Sorafenib Increases the Risk of High Blood Pressure
Combined data from nine studies showed that patients receiving the standard amount of sorafenib (Nexavar), an anticancer drug that interferes with a tumor’s blood supply, run a significant risk of high blood pressure (hypertension). Doctors should closely monitor these patients during treatment and prescribe anti-hypertension drugs as needed.
Lancet Oncology, published online January 24, 2008; in print Feb. 2008 (see the journal abstract)
(Lancet Oncol. 2008 Feb;9(2):117-23. Epub 2008 Jan 24)
The targeted drug sorafenib has been approved by the U.S. Food and Drug Administration (FDA) for the treatment of advanced renal cell carcinoma—a type of kidney cancer—and has also been shown to increase survival for patients with advanced liver cancer. Researchers are currently testing sorafenib for the treatment of many other types of cancer, including non-small-cell lung cancer, prostate cancer, and melanoma.
Sorafenib targets the growth of tumor blood vessels (such growth is called angiogenesis). Clinical trials of other drugs that target angiogenesis have shown that they can increase the risk of hypertension and, though rarely, heart attacks and other serious cardiac events. While hypertension has been noted among patients taking sorafenib, the condition’s incidence varied widely between different clinical trials. To get a more accurate estimate of how many patients taking sorafenib may experience hypertension, investigators needed to combine the results from individual trials.
Investigators from the State University of New York in Stony Brook combined data (called a meta-analysis) from nine prospective clinical trials testing sorafenib for the treatment of solid cancers, including kidney, liver, and prostate cancers as well as melanoma. They found these nine trials by searching databases of the medical literature (for papers published between 1966 and 2007) and conference proceedings from the American Society of Clinical Oncology (between 2004 and 2007) for clinical trial results presented in English.
All trials included in the meta-analysis assigned patients a starting dose of 400 mg sorafenib twice daily, which is the current starting dosage approved by the FDA, and provided data on hypertension observed during the trial.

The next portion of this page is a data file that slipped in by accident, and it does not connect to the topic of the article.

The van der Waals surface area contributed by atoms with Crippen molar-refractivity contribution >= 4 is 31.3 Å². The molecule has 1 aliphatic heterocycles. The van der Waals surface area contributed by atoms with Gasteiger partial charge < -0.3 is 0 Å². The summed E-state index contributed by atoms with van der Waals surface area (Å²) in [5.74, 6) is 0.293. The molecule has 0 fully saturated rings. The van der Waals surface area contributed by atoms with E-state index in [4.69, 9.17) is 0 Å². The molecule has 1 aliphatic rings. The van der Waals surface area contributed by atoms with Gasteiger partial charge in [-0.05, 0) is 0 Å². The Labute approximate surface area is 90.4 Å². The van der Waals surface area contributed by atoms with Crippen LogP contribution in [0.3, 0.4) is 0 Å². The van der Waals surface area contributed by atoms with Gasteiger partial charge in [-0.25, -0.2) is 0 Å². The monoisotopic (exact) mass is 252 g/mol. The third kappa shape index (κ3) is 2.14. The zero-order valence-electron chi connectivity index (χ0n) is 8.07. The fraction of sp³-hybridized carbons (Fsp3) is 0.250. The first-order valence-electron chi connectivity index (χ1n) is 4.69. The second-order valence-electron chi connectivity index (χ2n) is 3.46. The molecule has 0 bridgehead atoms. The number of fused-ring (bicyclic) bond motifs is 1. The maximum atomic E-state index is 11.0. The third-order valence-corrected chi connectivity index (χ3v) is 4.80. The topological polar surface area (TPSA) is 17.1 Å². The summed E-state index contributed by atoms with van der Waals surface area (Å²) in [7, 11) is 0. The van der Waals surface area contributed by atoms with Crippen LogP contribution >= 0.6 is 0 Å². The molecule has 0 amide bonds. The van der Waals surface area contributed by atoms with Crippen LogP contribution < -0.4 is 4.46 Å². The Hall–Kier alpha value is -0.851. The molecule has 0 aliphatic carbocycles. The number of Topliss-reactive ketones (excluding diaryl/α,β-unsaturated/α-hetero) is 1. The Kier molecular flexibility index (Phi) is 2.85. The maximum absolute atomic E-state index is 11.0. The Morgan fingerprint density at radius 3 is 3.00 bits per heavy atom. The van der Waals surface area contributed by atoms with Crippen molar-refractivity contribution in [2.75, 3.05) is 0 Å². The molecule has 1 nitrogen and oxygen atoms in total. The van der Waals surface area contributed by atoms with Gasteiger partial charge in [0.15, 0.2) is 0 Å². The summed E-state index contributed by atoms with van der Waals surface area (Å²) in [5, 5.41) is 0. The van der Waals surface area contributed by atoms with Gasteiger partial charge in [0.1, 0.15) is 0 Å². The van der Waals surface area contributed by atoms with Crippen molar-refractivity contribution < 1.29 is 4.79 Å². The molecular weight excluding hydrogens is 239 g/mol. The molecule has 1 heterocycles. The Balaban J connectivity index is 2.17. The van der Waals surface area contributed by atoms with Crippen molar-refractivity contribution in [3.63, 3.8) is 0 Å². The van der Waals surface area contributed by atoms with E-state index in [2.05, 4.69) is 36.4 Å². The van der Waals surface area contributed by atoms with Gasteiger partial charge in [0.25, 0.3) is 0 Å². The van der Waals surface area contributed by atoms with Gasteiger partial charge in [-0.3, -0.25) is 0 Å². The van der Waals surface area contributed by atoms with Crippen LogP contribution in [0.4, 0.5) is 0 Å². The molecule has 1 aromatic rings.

The study’s lead author is Shenhong Wu, M.D., from the Division of Medical Oncology at the State University of New York in Stony Brook.
From the nine studies, 4,599 patients were available for analysis: 3,567 received sorafenib and the other 1,032 served as controls. All the studies graded hypertension on a four point scale, from grade 1, which does not require treatment, to grade 4, which is considered immediately life threatening and can require treatment with multiple drugs and possible discontinuation of sorafenib.
Data on all grades of hypertension was available from 3,363 patients enrolled in seven trials. The overall incidence of all grades of hypertension was 23.4 percent in patients receiving sorafenib. Patients taking sorafenib were approximately six times as likely as patients not taking sorafenib to develop any grade of hypertension.
Data on high-grade hypertension was available from all 3,567 patients in the nine trials who received the drug. The overall incidence of high-grade (grade 3 or 4) hypertension was 5.7 percent for these patients.
Interestingly, patients with kidney cancer were not at higher risk of hypertension than patients with other types of cancer. Since the kidneys play a key role in regulating blood pressure, the investigators had been concerned that sorafenib might pose a greater risk for people with reduced kidney function.
The investigators acknowledge that their study could have either overestimated or underestimated the incidence of hypertension. Data was not available on baseline hypertension (how many patients had hypertension at the start of the studies), which could cause overestimation of new cases of high blood pressure. On the other hand, the scale used to measure hypertension may have counted some patients with lower-grade hypertension as not having the condition, leading to an overall underestimation.
“The hypertensive and cardiovascular side-effects of sorafenib need thorough postmarketing surveillance and reporting, and future studies will be needed to identify the mechanism and appropriate treatment of sorafenib-induced hypertension,” conclude the authors. In particular, they explain, further studies need to identify the classes of antihypertensive medications that can be safely given along with sorafenib, to minimize potential drug interactions and possible interference with the effectiveness of sorafenib.
"All medications have a risk/benefit ratio,” says Alison Martin, M.D., senior investigator with the National Cancer Institute’s Cancer Therapy Evaluation Program. “If sorafenib is considered important treatment for a patient, the medical caregivers can discuss the possibility of hypertension, assess any changes in blood pressure while on medication, and implement antihypertensives if needed."